After the second drying stage the chips should be noticeably smaller than when you started. Your drying rack will have a lot more empty space.
Step 6: Final Fry
As before heat your deep fat fryer or pan of oil, this time to 190°C then set your oven to a low heat. And set a timer for 8 minutes.
It’s still best to work in small batches; we’re cooking no more than about 20 chips in one go.
Submerge the chips in the hot oil and start the timer. If you think the chips look slightly undercooked then give them a little longer.
Drain on kitchen paper. If working in batches then transfer the chips to a tray in a low oven (around 80 – 100°C works well) to keep warm while you cook the other portions. If they make a thunking noise when they land on the tray you’ve done your job well.
Congratulations, you’ve successfully made Heston Blumenthal’s Perfect Triple Cooked Chips recipe. Add lots of salt and enjoy.
They take a lot of time and careful attention (and, for us, years of practice) but Heston Blumenthal Triple Cooked Chips really are worth it. You will literally never have eaten a chip this crispy.
It’s no wonder they’re now copied by everyone from Hawksmoor to Tom Kerridge. We wouldn’t make these every week (we’re so lazy we don’t even make them once a month) but for a special occasion they’re definitely worth it.
Rip one open and you can genuinely see the promised “glass like crust” and fluffy centre. Perfection.
We made these chips to accompany Heston’s Perfect Steak and Salad recipe from In Search of Perfection. If you’d like to read how we’ve got on with Heston’s other In Search of Perfection recipes (we’re about to start on his second book after finishing all the recipes in the first) then please have a look at the following:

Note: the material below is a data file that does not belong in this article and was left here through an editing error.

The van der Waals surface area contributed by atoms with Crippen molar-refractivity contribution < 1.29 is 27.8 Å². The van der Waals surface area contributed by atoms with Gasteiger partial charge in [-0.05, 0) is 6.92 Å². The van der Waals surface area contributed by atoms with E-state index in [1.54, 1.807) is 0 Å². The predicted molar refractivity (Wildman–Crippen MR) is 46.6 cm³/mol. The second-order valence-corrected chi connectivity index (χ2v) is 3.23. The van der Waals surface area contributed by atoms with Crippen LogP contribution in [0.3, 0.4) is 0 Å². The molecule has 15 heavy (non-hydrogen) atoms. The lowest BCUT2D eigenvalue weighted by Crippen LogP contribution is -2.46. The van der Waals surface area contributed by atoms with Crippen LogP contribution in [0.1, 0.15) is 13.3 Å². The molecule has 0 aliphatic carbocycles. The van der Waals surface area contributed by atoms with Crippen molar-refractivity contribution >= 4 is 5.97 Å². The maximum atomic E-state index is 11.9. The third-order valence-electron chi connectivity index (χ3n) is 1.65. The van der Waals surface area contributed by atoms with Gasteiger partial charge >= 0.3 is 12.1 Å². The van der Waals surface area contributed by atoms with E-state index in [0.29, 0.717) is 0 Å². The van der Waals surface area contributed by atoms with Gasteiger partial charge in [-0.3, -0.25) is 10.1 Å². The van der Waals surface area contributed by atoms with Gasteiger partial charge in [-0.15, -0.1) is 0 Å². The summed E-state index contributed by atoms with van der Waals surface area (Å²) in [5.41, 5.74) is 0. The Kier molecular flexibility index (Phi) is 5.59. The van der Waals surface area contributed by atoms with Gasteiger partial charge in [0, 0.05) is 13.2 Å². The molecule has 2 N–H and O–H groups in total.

Heston’s Perfect Bangers and Mash recipe – Feeling energetic? You can make Heston’s In Search of Perfection Bangers and Mash recipe in a single frantic day, but it’s worth the effort. Especially the gravy.
More triple cooked chips fun:
BigSpud’s Triple Cooked Chips – Our good friend Gary over at BigSpud has a written a detailed and helpful report on how to make Heston Blumenthal’s triple cooked chips recipe. HIGHLY recommended reading.
Reluctant Housedad – We genuinely love reading this site, with it’s fun and adventurous attitude to cooking. Not just that, but there;s an excellent post on how to make Heston’s Triple Cooked Chips that gave us invaluable advice.
Have you tried to make Heston’s Triple Cooked Chips recipe? And if so did you think it was worth the effort? Please let us know in the comments section.